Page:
Ever since the first appearance of Proust in 1931, Samuel Beckett has responded extremely ambivalently, both praising and belittling his subject. Captivated by his occasionally contagious enthusiasm for it, Beckett's own critics have praised Proust as the ideal guide to both its subject and its author, creating the myth that their concerns are somehow one and the same.
Nicholas Zurbrugg's work – itself virtually a trilogy of critical studies – offers a timely antidote to this confusion. He begins by reassessing the Proustian vision before considering Beckett's Proust when he examines the evolution of this essay with particular reference to Beckett's own annotated copies of the work. Finally he reassesses Beckett's fictional vision, arguing that its peculiarly anti-Proustian character may be traced from his first, unpublished novel, Dream of Fair to Middling Women, to Company and his most recent writing of the 1980s.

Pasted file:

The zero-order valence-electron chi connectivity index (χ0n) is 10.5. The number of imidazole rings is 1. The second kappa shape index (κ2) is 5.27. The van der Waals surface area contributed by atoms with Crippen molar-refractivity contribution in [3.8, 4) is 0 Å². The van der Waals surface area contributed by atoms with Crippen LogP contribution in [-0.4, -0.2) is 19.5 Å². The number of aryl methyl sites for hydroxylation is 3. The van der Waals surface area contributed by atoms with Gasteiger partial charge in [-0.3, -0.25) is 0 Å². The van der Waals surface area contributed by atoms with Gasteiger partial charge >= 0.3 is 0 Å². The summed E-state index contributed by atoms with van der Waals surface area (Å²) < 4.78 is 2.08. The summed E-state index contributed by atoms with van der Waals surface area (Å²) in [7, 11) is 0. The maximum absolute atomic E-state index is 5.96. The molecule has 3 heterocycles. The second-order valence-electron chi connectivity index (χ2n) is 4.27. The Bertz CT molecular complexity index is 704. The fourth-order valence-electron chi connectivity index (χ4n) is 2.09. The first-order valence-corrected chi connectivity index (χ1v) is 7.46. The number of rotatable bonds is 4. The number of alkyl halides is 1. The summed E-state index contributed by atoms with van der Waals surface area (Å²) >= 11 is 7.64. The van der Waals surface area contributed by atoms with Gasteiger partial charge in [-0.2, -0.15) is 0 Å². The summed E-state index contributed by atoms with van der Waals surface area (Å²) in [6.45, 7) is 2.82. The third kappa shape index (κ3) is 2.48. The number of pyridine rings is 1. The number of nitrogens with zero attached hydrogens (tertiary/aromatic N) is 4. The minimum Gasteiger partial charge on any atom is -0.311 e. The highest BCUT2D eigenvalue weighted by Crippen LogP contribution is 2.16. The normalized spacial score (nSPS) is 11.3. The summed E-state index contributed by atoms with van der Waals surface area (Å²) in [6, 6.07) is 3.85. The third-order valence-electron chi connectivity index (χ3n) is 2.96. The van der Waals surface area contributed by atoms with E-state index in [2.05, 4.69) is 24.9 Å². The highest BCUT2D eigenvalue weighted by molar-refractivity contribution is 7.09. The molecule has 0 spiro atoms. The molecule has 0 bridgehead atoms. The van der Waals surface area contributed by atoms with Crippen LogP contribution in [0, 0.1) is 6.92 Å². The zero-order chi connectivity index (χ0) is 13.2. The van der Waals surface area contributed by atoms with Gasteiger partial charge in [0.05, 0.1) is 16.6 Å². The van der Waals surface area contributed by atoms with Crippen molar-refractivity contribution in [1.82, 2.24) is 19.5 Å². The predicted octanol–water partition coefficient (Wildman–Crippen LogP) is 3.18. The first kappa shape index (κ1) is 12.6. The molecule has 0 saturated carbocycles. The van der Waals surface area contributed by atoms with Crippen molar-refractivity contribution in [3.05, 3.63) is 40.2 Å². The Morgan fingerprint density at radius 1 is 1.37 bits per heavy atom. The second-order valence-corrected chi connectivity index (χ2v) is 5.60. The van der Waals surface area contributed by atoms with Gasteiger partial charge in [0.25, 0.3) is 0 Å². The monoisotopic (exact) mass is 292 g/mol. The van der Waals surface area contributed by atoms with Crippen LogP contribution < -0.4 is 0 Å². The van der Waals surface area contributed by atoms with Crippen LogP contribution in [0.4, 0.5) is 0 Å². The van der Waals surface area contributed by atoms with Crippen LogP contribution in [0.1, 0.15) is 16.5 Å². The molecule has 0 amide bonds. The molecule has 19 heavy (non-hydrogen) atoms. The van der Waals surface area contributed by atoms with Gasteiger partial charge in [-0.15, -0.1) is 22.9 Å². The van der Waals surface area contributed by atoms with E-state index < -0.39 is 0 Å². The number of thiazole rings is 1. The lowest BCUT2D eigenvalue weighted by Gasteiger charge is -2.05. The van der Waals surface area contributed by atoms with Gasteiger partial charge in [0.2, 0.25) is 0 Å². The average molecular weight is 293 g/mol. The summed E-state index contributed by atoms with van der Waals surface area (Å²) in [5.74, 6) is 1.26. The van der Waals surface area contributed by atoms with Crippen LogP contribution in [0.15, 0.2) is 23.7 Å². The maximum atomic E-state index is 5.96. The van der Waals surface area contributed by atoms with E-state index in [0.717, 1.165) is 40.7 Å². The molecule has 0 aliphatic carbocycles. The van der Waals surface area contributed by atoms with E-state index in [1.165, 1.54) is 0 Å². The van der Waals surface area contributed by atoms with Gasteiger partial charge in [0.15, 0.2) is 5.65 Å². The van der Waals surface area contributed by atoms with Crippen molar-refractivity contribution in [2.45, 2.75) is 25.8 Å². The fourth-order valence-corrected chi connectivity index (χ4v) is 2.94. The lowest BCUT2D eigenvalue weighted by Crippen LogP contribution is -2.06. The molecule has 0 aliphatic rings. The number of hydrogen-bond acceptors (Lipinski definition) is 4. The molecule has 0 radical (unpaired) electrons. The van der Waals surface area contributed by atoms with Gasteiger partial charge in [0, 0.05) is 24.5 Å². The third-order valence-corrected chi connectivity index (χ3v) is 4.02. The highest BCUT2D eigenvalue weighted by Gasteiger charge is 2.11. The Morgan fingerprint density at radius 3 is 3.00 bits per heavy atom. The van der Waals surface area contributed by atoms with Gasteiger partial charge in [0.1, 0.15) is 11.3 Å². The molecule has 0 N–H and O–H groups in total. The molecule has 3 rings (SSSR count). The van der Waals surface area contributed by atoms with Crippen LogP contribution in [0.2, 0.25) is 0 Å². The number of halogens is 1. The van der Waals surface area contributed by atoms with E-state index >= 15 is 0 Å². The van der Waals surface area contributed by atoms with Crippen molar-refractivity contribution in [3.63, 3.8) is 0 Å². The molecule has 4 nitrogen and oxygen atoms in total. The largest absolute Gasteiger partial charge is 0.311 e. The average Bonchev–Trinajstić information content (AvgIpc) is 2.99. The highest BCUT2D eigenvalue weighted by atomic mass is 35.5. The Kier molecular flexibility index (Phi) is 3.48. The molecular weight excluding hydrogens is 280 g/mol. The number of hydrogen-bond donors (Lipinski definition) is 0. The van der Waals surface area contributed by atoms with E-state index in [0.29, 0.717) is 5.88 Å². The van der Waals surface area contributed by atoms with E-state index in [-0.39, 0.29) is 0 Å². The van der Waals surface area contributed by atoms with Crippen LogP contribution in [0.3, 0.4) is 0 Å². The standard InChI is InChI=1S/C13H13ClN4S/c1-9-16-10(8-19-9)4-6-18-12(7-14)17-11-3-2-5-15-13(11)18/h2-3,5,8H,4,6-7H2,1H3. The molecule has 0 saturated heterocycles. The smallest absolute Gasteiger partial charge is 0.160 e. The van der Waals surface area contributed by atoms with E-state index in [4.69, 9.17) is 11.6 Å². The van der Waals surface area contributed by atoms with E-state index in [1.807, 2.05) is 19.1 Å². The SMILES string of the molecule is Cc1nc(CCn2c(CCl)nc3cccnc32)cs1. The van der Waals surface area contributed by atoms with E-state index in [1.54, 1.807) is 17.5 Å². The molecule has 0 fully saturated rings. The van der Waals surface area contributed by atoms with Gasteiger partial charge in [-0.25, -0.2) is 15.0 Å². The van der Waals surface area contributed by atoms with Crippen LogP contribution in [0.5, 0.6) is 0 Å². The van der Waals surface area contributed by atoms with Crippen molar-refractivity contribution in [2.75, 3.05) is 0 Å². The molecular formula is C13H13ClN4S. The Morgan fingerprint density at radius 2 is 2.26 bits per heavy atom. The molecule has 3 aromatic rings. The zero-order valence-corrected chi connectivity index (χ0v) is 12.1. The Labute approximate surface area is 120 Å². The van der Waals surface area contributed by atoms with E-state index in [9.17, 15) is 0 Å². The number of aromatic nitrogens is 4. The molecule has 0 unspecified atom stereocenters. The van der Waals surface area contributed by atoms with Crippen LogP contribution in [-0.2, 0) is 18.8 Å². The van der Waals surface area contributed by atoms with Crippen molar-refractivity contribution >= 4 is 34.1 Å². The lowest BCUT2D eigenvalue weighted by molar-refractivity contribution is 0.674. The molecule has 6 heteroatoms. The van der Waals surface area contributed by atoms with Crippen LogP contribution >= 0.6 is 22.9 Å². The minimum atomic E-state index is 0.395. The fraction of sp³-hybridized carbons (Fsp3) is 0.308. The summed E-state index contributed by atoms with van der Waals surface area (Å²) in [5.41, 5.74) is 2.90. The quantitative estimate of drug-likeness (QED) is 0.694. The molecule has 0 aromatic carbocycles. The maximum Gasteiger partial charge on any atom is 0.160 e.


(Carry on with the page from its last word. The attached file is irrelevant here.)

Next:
I found [it] such compelling reading that once I had started I could not lay it down. . . . No-one can read this without learning much that is permanently useful not only about its central subjects, but also about lines of influence in modern literature, and about the nature of literary experiences. . . . I am sure I shall have cause to reread it many times.' Professor S.S.PrawerMore info →